This letter was submitted but never published (surprisingly they only published 3 letters in response to the entire October 2013 issue in February 2014, which is odd as they usually have 2-3 pages of letters)

The word “anarchy” has been misapplied in “The Price of Precious” (October 2013). The context implies a meaning of “destructive chaos.” Unfortunately such misuse of the term is rather common. It rests on the faulty premise that without external force applied to a group of individuals, it necessarily follows that the social structures of those individuals must necessarily degenerate into a state of dystopian chaos. On the contrary, the eastern Congo has not plunged into anarchy (without a ruler); rather, it has plunged into the exact opposite (many rulers). The destructive chaos ensuing from this state of affairs is a direct consequence of the violent competition for dominance among these rulers. Stated differently: if there is conflict over who gets to rule, then by definition that is not “anarchic” derived conflict.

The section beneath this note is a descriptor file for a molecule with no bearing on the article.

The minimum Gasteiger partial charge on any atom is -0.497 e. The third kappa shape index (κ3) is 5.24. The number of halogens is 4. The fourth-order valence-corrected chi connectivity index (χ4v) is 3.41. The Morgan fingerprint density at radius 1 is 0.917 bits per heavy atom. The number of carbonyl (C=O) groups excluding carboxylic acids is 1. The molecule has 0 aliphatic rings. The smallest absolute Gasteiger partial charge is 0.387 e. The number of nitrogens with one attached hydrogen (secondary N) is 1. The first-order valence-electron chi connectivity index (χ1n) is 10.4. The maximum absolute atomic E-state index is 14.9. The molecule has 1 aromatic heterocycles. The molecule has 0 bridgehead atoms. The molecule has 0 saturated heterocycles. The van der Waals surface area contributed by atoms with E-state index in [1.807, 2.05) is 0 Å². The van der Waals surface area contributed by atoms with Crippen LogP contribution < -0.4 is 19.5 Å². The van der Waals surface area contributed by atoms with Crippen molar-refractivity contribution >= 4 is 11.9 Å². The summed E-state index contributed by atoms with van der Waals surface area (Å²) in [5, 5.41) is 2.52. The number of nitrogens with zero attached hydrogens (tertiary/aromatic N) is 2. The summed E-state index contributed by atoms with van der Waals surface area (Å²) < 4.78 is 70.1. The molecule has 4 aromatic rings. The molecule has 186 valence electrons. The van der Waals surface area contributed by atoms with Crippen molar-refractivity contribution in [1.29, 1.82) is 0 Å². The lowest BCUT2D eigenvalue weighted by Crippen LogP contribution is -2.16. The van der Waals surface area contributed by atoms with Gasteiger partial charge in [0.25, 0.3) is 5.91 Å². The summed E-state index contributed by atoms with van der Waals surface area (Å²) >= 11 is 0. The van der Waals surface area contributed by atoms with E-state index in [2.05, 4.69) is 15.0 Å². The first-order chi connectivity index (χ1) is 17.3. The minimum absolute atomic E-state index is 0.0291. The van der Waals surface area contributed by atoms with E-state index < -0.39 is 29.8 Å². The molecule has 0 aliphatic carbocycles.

“Anarchy” properly defined is the absence of those who would presume to unilaterally assert a right to rule over a set of people (typically those that happen to reside within an arbitrary geographical boundary). When the boundaries of such groups overlap, then destructive conflict ensues. Therefore, were such groups not to exist (a state of anarchy), then it would not be possible for such conflict to arise. Indeed, if we examine history we find that virtually all wars are the result of non-anarchist territorial governing rights disputes. An anarchic world would be a more peaceful world.